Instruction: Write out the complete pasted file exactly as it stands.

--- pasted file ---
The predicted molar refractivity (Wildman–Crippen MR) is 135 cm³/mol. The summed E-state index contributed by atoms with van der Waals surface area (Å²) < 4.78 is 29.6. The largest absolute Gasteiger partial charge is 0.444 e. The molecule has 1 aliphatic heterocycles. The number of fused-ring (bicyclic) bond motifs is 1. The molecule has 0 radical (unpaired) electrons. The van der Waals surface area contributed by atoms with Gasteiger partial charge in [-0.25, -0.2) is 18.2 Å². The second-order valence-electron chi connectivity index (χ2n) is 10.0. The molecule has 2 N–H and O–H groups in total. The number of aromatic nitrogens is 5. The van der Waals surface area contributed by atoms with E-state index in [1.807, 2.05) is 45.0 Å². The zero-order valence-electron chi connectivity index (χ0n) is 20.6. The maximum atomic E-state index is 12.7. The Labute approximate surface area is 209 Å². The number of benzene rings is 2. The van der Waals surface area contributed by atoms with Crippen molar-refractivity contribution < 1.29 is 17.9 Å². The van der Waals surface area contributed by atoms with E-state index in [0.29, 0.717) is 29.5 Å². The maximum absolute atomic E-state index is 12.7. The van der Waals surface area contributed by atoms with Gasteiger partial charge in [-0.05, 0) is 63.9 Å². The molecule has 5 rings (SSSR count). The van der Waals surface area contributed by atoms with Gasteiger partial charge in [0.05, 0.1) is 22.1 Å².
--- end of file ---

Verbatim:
The predicted molar refractivity (Wildman–Crippen MR) is 135 cm³/mol. The summed E-state index contributed by atoms with van der Waals surface area (Å²) < 4.78 is 29.6. The largest absolute Gasteiger partial charge is 0.444 e. The molecule has 1 aliphatic heterocycles. The number of fused-ring (bicyclic) bond motifs is 1. The molecule has 0 radical (unpaired) electrons. The van der Waals surface area contributed by atoms with Gasteiger partial charge in [-0.25, -0.2) is 18.2 Å². The second-order valence-electron chi connectivity index (χ2n) is 10.0. The molecule has 2 N–H and O–H groups in total. The number of aromatic nitrogens is 5. The van der Waals surface area contributed by atoms with E-state index in [1.807, 2.05) is 45.0 Å². The zero-order valence-electron chi connectivity index (χ0n) is 20.6. The maximum atomic E-state index is 12.7. The Labute approximate surface area is 209 Å². The number of benzene rings is 2. The van der Waals surface area contributed by atoms with Crippen molar-refractivity contribution < 1.29 is 17.9 Å². The van der Waals surface area contributed by atoms with E-state index in [0.29, 0.717) is 29.5 Å². The maximum absolute atomic E-state index is 12.7. The van der Waals surface area contributed by atoms with Gasteiger partial charge in [-0.05, 0) is 63.9 Å². The molecule has 5 rings (SSSR count). The van der Waals surface area contributed by atoms with Gasteiger partial charge in [0.05, 0.1) is 22.1 Å².